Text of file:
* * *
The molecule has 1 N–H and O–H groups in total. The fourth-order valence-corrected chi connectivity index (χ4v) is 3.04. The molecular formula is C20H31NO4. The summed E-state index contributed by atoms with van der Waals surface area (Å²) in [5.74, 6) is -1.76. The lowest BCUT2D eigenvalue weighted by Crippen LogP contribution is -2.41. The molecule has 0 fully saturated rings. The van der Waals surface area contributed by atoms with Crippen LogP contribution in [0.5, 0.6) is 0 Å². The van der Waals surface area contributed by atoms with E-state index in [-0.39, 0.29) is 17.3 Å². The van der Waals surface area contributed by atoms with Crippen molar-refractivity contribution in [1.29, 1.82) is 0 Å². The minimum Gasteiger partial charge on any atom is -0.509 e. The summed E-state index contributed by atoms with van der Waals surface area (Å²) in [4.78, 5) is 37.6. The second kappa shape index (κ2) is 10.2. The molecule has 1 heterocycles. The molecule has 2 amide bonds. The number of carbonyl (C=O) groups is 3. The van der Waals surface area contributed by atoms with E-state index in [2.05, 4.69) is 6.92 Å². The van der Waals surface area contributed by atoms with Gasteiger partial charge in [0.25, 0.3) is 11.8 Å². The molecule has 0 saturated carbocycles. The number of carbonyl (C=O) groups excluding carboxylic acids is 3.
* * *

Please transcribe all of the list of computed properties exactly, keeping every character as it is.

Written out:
The molecule has 1 N–H and O–H groups in total. The fourth-order valence-corrected chi connectivity index (χ4v) is 3.04. The molecular formula is C20H31NO4. The summed E-state index contributed by atoms with van der Waals surface area (Å²) in [5.74, 6) is -1.76. The lowest BCUT2D eigenvalue weighted by Crippen LogP contribution is -2.41. The molecule has 0 fully saturated rings. The van der Waals surface area contributed by atoms with Crippen LogP contribution in [0.5, 0.6) is 0 Å². The van der Waals surface area contributed by atoms with E-state index in [-0.39, 0.29) is 17.3 Å². The van der Waals surface area contributed by atoms with Crippen molar-refractivity contribution in [1.29, 1.82) is 0 Å². The minimum Gasteiger partial charge on any atom is -0.509 e. The summed E-state index contributed by atoms with van der Waals surface area (Å²) in [4.78, 5) is 37.6. The second kappa shape index (κ2) is 10.2. The molecule has 1 heterocycles. The molecule has 2 amide bonds. The number of carbonyl (C=O) groups is 3. The van der Waals surface area contributed by atoms with E-state index in [2.05, 4.69) is 6.92 Å². The van der Waals surface area contributed by atoms with Gasteiger partial charge in [0.25, 0.3) is 11.8 Å². The molecule has 0 saturated carbocycles. The number of carbonyl (C=O) groups excluding carboxylic acids is 3.